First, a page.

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. Last Updated: 07/27/2016

Federal Land Register 'Vital' for Prosperity

A national, government-guaranteed land register is one of the keys to prosperity, experts told an international symposium on land registers last week.

Although many people think of creating a land register as a technical problem, its main role is economic; such registers allow owners to realize the value of land through sales, mortgages or security for loans, the experts said at the gathering, organized by the Konrad Adenauer Foundation, which is affiliated with the German Christian Democrat party.

"The future development of the economy is impossible unless you develop the appropriate infrastructure," said Sergei Sai, head of the Federal Land Cadastre Service, which is compiling a public record of the value, area and ownership of land.

"This issue [of a land register] is vital for Russia because we have a large land resource," Sai told State Duma deputies and members of the Federation Council at the event.

Sai's deputy, Viktor Kislov, said practically every family has become the owner of apartments or land. He added that in the last 10 years, more than 200 million individuals, or about 70 million families, have acquired property.

Kislov said nations with the strongest economies have all created a legal framework for registering land.

"If it is registered in the system of the state land cadastre, then it is a guarantee of the ownership of a property," he said. "Every transaction must be absolutely transparent."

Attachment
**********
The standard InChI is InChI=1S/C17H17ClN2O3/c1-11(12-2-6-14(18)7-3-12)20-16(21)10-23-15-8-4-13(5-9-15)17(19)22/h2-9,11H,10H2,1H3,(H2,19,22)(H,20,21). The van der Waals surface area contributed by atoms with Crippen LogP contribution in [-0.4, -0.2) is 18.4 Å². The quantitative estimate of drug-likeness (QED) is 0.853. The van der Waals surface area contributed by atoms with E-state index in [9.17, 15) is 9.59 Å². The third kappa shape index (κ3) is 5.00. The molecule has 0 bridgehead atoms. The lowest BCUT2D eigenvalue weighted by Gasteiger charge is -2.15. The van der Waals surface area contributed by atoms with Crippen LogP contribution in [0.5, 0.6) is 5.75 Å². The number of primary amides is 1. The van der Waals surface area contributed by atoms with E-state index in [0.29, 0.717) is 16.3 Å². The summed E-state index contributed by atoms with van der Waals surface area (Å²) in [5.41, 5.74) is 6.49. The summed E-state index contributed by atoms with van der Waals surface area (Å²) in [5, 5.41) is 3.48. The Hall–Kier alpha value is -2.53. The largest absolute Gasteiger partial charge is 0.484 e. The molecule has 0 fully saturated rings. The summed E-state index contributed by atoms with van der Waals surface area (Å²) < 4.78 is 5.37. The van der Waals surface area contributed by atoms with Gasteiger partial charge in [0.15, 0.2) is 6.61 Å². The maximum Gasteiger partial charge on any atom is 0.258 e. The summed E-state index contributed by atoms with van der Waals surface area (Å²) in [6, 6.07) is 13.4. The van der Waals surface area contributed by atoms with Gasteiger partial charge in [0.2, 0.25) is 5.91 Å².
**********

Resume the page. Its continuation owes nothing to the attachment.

French, British, German and Council of Europe experts agreed.

Stephen Wilson, managing director of DTZ Zadelhoff Tie Leung's Moscow office and a chartered surveyor, said after the symposium that a cadastre is vital to the country's economic health. "If the land register is not kept, or worse still, is kept and is subject to corruption, then the whole system of land transactions can grind to a halt. No reliable land register -- no economic recovery," he said.

Horst Borgmann, a professor at Berlin's Technical University, said that regulation of the land market should not favor any individual market players, and that there must be mechanisms for changing ownership and enforcing state requirements.

Franz Schuster, the minister for economy, labor and infrastructure in Thuringia, Germany, warned of the consequences of not setting up a land register, saying the consequences of unclear priorities are capital flight and foreign capital staying away.

Kislov said Russian surveyors have inspected land registry systems in Europe, the United States and Australia and no system seemed suited specifically for Russia's needs.

"We can learn from them how not to do it -- because they have already burnt their hands," he said. "We also have an opportunity in that in some senses, we are starting from zero, and we can really make a very good system."

Kislov said the Federal Land Cadastre Service, or Roszemkadastr, is well suited to operate the register, because it has no property interests that could divert it from its main task. Other state bodies interested in maintaining their own registers of land or buildings include the State Construction Committee, the Justice Ministry and the Property Ministry.